Aramark dining services stops using trans fat in food, matching national trends and some cities’ total bans

Laura Lucas

Laura Lucas

Since last November, ARAMARK, the company that provides the dining facilities on campus, has been considering a drastic switch.

On Jan. 26, the campus became trans-fat free, according to Lacie Petersen of SDSU Dining Services. The main difference is in the type of fryer oil that is used.

The reason for the switch was ARAMARK’s own consumer research showed consumers are concerned with trans fats in their foods due to the effect they have on overall health, Petersen said.

So what is trans fat?

“The body recognized trans fat the same as saturated fats,” said Kendra Kattelmann, professor and director of the Didactic Program in Dietetics.

The effects on the body, Kattelmann said, are that trans fat raises cholesterol and the risk of cardiovascular disease.

When people eat products with zero trans fat, they still have to pay attention to the calorie content, she said. Calories are what make people gain and lose weight.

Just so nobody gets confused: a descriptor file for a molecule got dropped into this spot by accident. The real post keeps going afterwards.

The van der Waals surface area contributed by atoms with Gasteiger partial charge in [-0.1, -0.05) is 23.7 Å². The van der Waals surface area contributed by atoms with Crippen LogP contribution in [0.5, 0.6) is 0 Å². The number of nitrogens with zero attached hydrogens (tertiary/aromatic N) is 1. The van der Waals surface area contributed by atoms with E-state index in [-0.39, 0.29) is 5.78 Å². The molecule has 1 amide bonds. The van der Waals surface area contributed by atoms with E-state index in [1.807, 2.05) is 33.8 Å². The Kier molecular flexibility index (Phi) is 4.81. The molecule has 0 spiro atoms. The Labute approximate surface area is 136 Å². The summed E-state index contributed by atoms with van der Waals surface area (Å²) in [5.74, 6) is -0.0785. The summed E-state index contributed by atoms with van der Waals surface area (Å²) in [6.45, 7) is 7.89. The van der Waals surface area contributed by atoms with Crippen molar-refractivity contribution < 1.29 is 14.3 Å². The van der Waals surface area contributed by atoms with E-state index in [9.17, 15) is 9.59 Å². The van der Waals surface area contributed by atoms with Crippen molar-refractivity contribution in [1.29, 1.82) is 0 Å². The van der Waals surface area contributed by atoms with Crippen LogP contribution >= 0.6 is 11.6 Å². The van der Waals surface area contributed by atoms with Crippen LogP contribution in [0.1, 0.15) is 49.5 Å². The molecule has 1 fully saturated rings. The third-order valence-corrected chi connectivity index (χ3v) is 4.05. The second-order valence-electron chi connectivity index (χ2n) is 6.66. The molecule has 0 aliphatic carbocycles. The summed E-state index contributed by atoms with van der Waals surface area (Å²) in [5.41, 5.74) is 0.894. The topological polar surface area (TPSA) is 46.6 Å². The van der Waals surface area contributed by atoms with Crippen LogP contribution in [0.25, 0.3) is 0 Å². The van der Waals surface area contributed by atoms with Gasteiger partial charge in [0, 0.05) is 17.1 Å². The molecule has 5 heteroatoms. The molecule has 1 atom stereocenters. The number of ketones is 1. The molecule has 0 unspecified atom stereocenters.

The recommended amount of trans fat in a healthy diet is two to five grams per day, according to the National Institutes of Health.

The switch has been noticed by some of the students and the reaction has been mixed.

Andrea Vanderwerf, a sophomore dietetics major and student manager at Larson Commons, said the main difference is the new oil is clearer.

She said the fries taste the same even with the switch to zero trans fat.

Mandy Rosse, a freshman graphic design major, said, “I noticed a difference in the way the fries now taste. They have a funky flavor.”

Rosse noted that she does not care about trans fat.

“It reminds me of being in high school where they tried to get us to eat healthier,” she said.

Like her, Abigail Gerhart, a freshman English major, said she is OK with some things being heart healthy, but people are still going to gain weight.

Both Rosse and Gerhart said that if they were older and in danger of a heart attack, they would be more concerned about trans fats.

Since the fats are found naturally in some foods, including dairy products and meats, ARAMARK has not gotten rid of all products containing the substance. Besides changing the fryer oil, the type of chips sold now in The Union has also been switched to zero trans fat.

Many products say on the label that they contain zero trans fat, Kattelmann said.

#1.883649:2723493666.jpg:Kattelman, Kendra new.jpg:Kendra Kattelman, professor and director of the Didactic Program in Dietetics:#1.883648:812732077.jpg:trans-fat1.jn.jpg:Ravi-Kumar Gubbala pulls a batch of french fries out of a vat of oil in The Union March 20 . The oil no longer contains trans fat.: